As a website manager, you are bombarded with requests to add elements to your site. More promotions. New and improved functionality. New ways of selling products. More marketing messages. Over time, your website can resemble a patchwork quilt, but without the charm.

And as you bring on technology that makes it easier to manage your content, add functionality (like product badging or new banners), and test the influence of any of these on your site conversion, the temptation is to continue to add even more messaging and functionality to pages.

However, sometimes the greatest successes come from taking elements away from the website. A few of the tests I’ve seen work include:

1. Hiding functionality in the checkout. In an example that recently was featured on, my client Windstream, a telecommunications firm, wanted to determine the impact of hiding the functionality in their checkout that allowed people to change their location or see a cart summary. Here’s the original checkout page (we added the blue outline in the right rail for emphasis):

The results of the test showed that hiding the “change location” element was good; hiding both elements was even better. These elements were originally added to the website to help visitors who potentially had very specific use cases. On the whole, however, the additional elements seemed to confuse or distract the overall audience. By trying to address every possible scenario, these options created additional clutter that distracted more than they clarified.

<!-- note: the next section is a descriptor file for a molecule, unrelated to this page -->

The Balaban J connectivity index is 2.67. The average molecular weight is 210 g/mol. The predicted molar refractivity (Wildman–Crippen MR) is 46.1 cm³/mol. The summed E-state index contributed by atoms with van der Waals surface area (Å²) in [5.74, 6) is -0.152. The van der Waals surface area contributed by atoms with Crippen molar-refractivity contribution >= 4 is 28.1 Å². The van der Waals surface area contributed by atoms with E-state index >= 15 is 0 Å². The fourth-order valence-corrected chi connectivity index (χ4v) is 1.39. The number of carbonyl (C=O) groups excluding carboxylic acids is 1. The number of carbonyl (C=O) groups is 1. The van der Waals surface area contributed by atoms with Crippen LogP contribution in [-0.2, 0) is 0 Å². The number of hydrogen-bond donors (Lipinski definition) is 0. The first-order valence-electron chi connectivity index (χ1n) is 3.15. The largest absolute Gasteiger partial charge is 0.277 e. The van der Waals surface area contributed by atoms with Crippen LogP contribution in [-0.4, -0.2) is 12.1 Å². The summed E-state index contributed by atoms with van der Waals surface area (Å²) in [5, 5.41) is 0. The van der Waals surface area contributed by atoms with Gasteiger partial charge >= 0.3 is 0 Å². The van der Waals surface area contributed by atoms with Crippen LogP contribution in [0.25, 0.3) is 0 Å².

2. Hiding navigation the checkout. In other cases, I’ve worked with ecommerce teams to hide website navigation in the checkout process. In general, hiding elements that distract from the process of checking out tends to result in higher conversion.

This also can be true throughout the rest of your website, as reducing clutter often removes obstacles that unintentionally are blocking your visitors’ paths to making a purchase (or registering, signing up for your email newsletter, etc.).

So, testing the hiding of messages and features on your website is a great way to determine the effectiveness of those elements. Even if you find that hiding your product recommendations has a negative impact, for instance, you’ve still learned something very important about what your customers value when browsing or making purchase decisions.

3. Limiting messages to the target audience. For instance, don’t ask all visitors for their email address when some of them have already shared this information with you. Other examples of messaging and functionality you can target to discrete visitor groups include international shipping details, a promotion specific to one marketing channel, and features designed to support tablet users.

Thinking about your content three-dimensionally (i.e., the experience that a given segment will enjoy) can be a great way to reduce the overall clutter of your site and simplify the shopping trip for visitors.

This segmentation will also help you balance the needs of internal stakeholders—whose products and promotions are best targeted to specific visitor segments—with your website’s customer experience, which should encourage your visitors to shop without confusion.

So, when you think about all the ways in which you can enhance your website, remember that what you DON’T show can be just as powerful.

Jerry Moyer is a Client Success Director at Monetate, where he helps a diverse group of clients discover the wonders of targeting and conversion optimization.